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Climate change is driving ever more extreme weather events, scientists say, including changing rainfall patterns that caused fatal flooding in the US, India and Japan over the past week at the same time as a heatwave called Cerberus is forecast for southern Europe in the week ahead.
While India regularly witnesses severe floods over the summer monsoon season, scientists say the intensity and timing of monsoons are becoming more erratic due to climate change.
Schools in Delhi closed after monsoon rains caused landslides and flash floods on Monday. More than 50 people died across northern India, including in the Himachal Pradesh and Uttarakhand states.
In Japan, torrential rain in the Kyushu and Chugoku regions caused mudslides, closed roads and disrupted trains. Nearly 2mn people were warned by the Japan Meteorological Agency to take shelter.
In the US, more than 13cm of rain fell in Montpelier, Vermont, on Monday. On Thursday the National Weather Service warned that severe thunderstorms, flash floods and tornadoes could hit the state. Vermont governor Phil Scott warned people to “remain vigilant”. “Flash floods are expected, and they’re unpredictable,” said Scott.
“The recent torrential rains and severe flooding occurring around the world are worrisome signs that climate changes are beginning to spin out of control even faster than climate scientists have warned,” said Dr Peter Gleick, a senior fellow of the Pacific Institute in California.
“These extreme weather events are another indication, together with stunningly hot ocean temperatures, dangerous heatwaves, and the rapid loss of polar ice sheets, that humans are massively disrupting the planet’s climate.”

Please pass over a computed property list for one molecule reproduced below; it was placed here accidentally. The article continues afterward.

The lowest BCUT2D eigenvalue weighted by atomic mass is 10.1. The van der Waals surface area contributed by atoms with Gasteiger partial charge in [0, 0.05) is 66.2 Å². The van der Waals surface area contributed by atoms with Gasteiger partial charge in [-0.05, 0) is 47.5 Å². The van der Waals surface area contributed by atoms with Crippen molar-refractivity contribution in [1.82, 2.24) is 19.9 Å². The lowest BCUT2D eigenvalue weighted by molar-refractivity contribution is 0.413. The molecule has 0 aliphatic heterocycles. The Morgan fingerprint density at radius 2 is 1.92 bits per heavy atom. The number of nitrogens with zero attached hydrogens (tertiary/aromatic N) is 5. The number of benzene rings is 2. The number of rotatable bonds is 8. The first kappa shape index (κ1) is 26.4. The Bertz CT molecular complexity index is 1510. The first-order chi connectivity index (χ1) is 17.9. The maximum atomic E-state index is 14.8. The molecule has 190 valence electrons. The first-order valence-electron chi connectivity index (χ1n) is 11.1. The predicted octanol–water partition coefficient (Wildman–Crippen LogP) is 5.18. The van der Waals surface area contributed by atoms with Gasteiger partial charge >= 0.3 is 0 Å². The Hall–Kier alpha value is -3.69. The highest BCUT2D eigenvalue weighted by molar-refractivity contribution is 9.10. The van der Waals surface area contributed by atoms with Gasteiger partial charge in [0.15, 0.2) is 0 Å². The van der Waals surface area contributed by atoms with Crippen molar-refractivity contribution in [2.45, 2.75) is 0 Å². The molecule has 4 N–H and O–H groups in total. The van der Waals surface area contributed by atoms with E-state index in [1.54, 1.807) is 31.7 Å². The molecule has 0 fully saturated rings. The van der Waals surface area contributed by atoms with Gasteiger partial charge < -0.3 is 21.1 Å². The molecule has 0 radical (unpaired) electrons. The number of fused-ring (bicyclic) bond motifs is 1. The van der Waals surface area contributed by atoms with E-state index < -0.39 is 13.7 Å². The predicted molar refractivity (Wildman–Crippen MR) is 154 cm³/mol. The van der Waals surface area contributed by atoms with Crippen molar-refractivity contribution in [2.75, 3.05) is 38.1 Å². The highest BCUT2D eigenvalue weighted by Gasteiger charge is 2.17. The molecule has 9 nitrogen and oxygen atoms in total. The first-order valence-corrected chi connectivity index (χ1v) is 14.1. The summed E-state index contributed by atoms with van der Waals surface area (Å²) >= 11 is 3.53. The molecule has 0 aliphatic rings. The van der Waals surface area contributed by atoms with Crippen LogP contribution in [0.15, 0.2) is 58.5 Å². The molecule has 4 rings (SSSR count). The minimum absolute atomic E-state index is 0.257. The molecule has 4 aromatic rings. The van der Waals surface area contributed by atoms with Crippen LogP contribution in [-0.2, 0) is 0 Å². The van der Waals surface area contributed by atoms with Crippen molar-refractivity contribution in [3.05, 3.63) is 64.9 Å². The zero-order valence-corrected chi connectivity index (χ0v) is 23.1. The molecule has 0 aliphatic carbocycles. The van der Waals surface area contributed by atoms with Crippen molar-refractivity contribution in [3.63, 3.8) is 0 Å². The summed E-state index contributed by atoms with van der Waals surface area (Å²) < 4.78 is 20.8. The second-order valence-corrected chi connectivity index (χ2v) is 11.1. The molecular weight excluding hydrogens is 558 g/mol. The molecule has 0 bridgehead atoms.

Scientists at the US Environmental Protection Agency say climate change affects both the intensity and frequency of rain.
Warmer oceans increase the amount of water that is evaporated into the air, which can move overland and produce more intense precipitation.
Dr Jennifer Francis, a senior scientist at Woodwell Climate Research Center, said increasing greenhouse gases “continuing to accumulate” in the atmosphere caused more heat to be absorbed.
“Warmer oceans and air boost evaporation, and that additional moisture not only makes for juicier storms, but it also provides more fuel to make them stronger,” said Francis.
The 2021 landmark UN report signed off by 270 scientists from 67 countries around the world found that global warming would trigger changes to wetness and dryness, winds, snow and ice.
Along with more intense rainfall and flooding in some areas, some regions would experience more intense drought, scientists found.
Precipitation is more likely to increase in high latitudes, while changes to monsoon precipitation are expected, the IPCC report said.
“What climate change is doing is supercharging weather events,” said Rachel Cleetus of the Union of Concerned Scientists. “Where there are dry periods, you are now getting megadroughts. This cycle is also very dangerous, because when you get very dry land that is denuded of vegetation, then when you get the rainfall you get mudslides.”
She added: “I want to emphasise that this is human-caused climate change and this is happening because of the burning of fossil fuels.”
Emissions must be cut by almost half by 2030 to limit the temperature rise to the 1.5C level at which irreversible planetary changes are expected. But they continue to rise annually.
The IPCC report said the world was likely to temporarily reach 1.5C of warming within 20 years, even in the best-case scenario of deep cuts in greenhouse gas emissions. The world has already warmed by about 1.1C since the pre-industrial period.